In April 1840 a 300-ton merchant vessel from the small African island of Zanzibar arrived in New York City. The sultan of Zanzibar and Oman, Sayyid Sa‘īd bin Sultān Āl Busa‘īdī, had dispatched the ship to the United States on an extraordinary mission. Part of Zanzibar's ambitious effort to pioneer more favorable trade relations with overseas partners, the Sultana would be the first ship representing either an African or Arabian state to visit the United States. The voyage of the Sultana captured, in microcosm, East Africa's extraversion in the nineteenth century as well as the rapidly changing social circumstances of the region's great entrepôt.
The Sultana's crew represented Zanzibar's increasing sociocultural diversity and rigid social hierarchy. Onboard were East African domestic slaves and many South Asian sailors. The chief officers, Muhamma d Juma and Muhamma d Abdullah, were Swahili and Persian, respectively. The head of the mission was the secretary to the sultan, Ahmad b in Na'aman. Ahmad bin Na'aman's career was emblematic of Zanzibar's elite at mid-century. Born in Bahrain, Ahmad bin Na'aman studied at an English school in Bombay, took up residence in Zanzibar, made the hajj, and in the service of the sultan traveled to London in 1834.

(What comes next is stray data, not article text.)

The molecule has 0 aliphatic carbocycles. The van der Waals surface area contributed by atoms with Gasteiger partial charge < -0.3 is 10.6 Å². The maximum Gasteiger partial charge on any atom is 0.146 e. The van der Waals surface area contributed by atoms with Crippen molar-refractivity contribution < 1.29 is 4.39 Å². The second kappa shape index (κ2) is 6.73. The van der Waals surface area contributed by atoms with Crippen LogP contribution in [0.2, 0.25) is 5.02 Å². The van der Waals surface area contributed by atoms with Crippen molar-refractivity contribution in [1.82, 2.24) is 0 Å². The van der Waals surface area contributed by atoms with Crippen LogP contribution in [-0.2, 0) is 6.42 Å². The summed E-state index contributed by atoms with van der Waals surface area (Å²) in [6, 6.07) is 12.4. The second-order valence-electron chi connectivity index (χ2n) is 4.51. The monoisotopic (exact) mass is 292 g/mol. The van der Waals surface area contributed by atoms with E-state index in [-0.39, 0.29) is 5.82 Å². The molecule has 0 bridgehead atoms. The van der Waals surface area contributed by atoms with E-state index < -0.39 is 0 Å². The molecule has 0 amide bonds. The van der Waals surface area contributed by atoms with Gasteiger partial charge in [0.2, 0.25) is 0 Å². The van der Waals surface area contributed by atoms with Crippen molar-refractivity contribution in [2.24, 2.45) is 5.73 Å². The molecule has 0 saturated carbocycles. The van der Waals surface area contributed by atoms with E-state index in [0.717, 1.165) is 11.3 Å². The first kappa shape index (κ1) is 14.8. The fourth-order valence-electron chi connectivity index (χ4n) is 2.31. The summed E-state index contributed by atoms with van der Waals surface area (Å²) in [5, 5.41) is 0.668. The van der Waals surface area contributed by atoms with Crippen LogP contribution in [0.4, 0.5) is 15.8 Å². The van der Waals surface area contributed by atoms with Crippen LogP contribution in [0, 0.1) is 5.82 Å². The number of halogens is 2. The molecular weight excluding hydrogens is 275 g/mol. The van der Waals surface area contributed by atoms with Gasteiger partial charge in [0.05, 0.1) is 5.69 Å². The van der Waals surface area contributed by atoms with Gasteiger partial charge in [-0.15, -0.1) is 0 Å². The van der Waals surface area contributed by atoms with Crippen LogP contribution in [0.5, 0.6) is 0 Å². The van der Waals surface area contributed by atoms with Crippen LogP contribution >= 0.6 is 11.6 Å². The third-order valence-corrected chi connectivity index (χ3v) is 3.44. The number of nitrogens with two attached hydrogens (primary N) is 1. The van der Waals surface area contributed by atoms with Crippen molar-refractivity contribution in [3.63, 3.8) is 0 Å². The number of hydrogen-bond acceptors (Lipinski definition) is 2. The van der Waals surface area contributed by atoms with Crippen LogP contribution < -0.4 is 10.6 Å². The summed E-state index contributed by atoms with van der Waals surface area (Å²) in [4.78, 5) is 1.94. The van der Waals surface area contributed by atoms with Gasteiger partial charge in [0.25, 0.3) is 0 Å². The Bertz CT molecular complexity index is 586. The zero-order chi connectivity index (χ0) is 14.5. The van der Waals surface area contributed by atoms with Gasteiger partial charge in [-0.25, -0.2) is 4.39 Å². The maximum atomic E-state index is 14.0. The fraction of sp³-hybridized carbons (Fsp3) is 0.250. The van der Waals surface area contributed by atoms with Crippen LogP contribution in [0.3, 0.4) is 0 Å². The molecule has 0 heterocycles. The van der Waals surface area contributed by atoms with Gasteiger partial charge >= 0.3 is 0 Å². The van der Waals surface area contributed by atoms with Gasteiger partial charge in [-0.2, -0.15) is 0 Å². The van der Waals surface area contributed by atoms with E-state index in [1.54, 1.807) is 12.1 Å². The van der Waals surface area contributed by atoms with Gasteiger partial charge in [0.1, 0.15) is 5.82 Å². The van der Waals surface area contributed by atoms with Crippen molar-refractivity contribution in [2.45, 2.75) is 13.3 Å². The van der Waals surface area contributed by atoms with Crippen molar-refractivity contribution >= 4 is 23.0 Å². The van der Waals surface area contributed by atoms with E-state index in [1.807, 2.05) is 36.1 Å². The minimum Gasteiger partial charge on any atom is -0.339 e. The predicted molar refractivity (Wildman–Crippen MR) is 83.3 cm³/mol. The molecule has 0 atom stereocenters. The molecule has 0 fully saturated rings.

The Sultana carried gifts to the American president, Martin Van Buren, but diplomacy was not the primary object of its mission. The Sultana sailed to the commercial heart of the Western Hemisphere to conduct business. It delivered to New York the most valued products of the western Indian Ocean region, including dates, ivory, Persian rugs, 11.5 tons of coffee, and the first major shipment of cloves from Zanzibar Island. The ship's return cargo included almost 90,000 yards of American manufactured cloth (merekani in Swahili) and luxury fabrics, as well as thousands of pieces of china, red and white beads, gold leaf, muskets, music boxes, and soap—a product commonly used to wash imported cloth. Such items were typical of Zanzibar's import trade at mid-century, which reflected the consumer tastes of a cross-section of East Africans. China, gold leaf, and broadcloth were used for ornamental and adornment purposes in Zanzibar, while beads and merekani found a large market on the African mainland. Ahmad bin Na'aman was also commissioned to procure luxury items for many of Zanzibar's wealthiest residents, objects such as chandeliers, glass plates, watches, lamps, and mirrors.